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Groundcherries: a New Treat

by | Dec 9, 2019

Groundcherries: a New Treat by Carol Bayles, Master Gardener, with input from Esperanza Shenstone, Boyce Thompson Institute

Note: this article originally appeared in the Cornell Cooperative Extension Garden Post newsletter

Most gardeners love to try new things and many of you have already eaten, if not grown, groundcherries. But did you know there are two closely related species, Physalis pruinosa, and P. peruviana? One is the groundcherry and the other is often called goldenberry, but which is which? The confusion begins with the numerous common names for each and extends to seed catalogs which also mix them up! Let’s clarify: Goldenberry (P. peruviana) originated in South America and presently grows wild around the world and is considered a perennial in tropical regions. The large, upright plant (4-6 feet) has a woody stem and a long growing season, about 120 days to ripening. When the fruit is ripe, it is harvested directly from the plant. The fruit has a tartness to it and is about ¾ inch in diameter.

Groundcherry (P. pruinosa) is native to parts of Mexico and Central America. The species was widely grown by the Pennsylvania Dutch in the early 1800s. The stems are herbaceous, low and spreading, but the fruit begins to ripen in just 75 days and has a long ripening season. Groundcherries drop their fruit when ripe and are harvested from the ground (hence the name). The small fruits are sweet and are roughly ½ inch diameter.

The Physalis genus is part of the Solanaceae family (tomato, pepper, potato, eggplant, deadly nightshade) and also includes P. ixocarpa, the tomatillo. You may also know the ornamental plant P. alkekengi , the Chinese Lantern with the bright orange-red papery covering on the berries.

Physalis do well on well-drained, even sandy soils. The fruit is ripe when the papery husk turns light brown and translucent and the golden berries are visible through the husk. The fruit does not continue to ripen after harvest, so for groundcherries, any unripe fruit that fall on the ground can be discarded. Leave the fruit in the husk and it will keep at room temperature for abut 3 months. You can also leave it on the ground for days to weeks until you get around to harvesting. Assuming they are protected from critters.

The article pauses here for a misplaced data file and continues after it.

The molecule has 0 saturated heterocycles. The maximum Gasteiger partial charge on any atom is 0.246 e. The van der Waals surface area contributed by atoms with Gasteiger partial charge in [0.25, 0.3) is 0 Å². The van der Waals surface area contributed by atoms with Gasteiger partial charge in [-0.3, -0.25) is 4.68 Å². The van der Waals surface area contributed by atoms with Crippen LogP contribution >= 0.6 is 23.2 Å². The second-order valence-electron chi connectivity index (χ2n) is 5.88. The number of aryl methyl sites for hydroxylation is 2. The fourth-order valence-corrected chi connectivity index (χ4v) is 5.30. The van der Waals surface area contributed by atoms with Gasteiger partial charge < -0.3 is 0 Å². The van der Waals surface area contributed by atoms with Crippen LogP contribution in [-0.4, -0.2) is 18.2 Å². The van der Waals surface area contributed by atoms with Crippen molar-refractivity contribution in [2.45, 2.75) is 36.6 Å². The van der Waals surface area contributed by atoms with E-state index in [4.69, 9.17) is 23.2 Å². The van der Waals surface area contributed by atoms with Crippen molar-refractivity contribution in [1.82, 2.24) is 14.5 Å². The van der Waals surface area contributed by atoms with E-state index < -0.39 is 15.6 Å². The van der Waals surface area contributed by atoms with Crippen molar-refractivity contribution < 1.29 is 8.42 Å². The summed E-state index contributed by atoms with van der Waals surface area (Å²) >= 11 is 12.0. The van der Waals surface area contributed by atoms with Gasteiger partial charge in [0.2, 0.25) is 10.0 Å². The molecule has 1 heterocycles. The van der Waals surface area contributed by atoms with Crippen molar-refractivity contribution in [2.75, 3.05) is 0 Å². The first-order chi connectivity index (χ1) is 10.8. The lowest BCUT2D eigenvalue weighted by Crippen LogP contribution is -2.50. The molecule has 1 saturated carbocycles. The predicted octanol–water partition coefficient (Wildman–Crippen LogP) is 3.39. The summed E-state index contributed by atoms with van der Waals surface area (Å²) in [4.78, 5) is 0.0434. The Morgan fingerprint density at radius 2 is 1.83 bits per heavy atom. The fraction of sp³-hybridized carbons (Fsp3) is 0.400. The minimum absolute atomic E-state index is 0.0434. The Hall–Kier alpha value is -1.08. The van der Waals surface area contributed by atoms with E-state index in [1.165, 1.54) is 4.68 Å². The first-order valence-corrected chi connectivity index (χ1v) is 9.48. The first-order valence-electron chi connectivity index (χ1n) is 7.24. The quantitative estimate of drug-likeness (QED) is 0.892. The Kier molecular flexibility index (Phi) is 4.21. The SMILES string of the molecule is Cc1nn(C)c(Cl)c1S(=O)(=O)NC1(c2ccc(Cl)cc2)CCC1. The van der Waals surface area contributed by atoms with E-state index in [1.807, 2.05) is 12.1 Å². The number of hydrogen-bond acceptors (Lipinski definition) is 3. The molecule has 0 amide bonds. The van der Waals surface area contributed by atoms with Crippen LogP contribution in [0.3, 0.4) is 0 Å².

The sprawling growth habit and dropping of ripe groundcherries makes harvest difficult. Some have tried to trellis them but the branches like to be horizontal. Here is where black plastic will make harvest much easier, rather than scooping up mulch or dirt along with your berries. Raised beds will also help you reach under the vines. The goldenberry, being woody and upright to begin with, does well with trellising and harvesting involves picking, like any other crop. Goldenberry plants do need to be started indoors in March, to ensure harvest beginning in July that will last through the season.

Physalis fruit are a good source of vitamins A and C, linoleic acid and antioxidants and the groundcherry flavor has been described as somewhat like a pineapple. They are fun to eat by themselves but you will have so many that you may want to investigate recipes for chutney, jelly, chili, salsa, and other dishes.

The Physalis Improvement Project, led by Dr. Joyce Van Eck of the Boyce Thompson Institute, explores the cultivation of peruviana and pruinosa in New York State and the potential for local food systems. Part of their research has been pest resistance. The three-lined potato beetle is a major pest, especially in the larval phase and in the first 2 weeks of June. They found it is best to remove the eggs, the frassy larvae and the adults in the early season through June. Just toss the pests in a pan of soapy water. The goldenberry has been shown to be much more attractive to the potato beetle than the groundcherry and one might try using the goldenberry as a trap crop to keep the pest off your groundcherry plants. However if your groundcherries are vigorous they can survive a little insect predation. Starting them indoors will give them a head start. So why not give them a try next season?

References:

Growing goldenberries and ground cherries

The Physalis Project Blog

Progress report for LNE18-362

 

Contact:

Boyce Thompson Institute
533 Tower Rd.
Ithaca, NY 14853
607.254.1234
contact@btiscience.org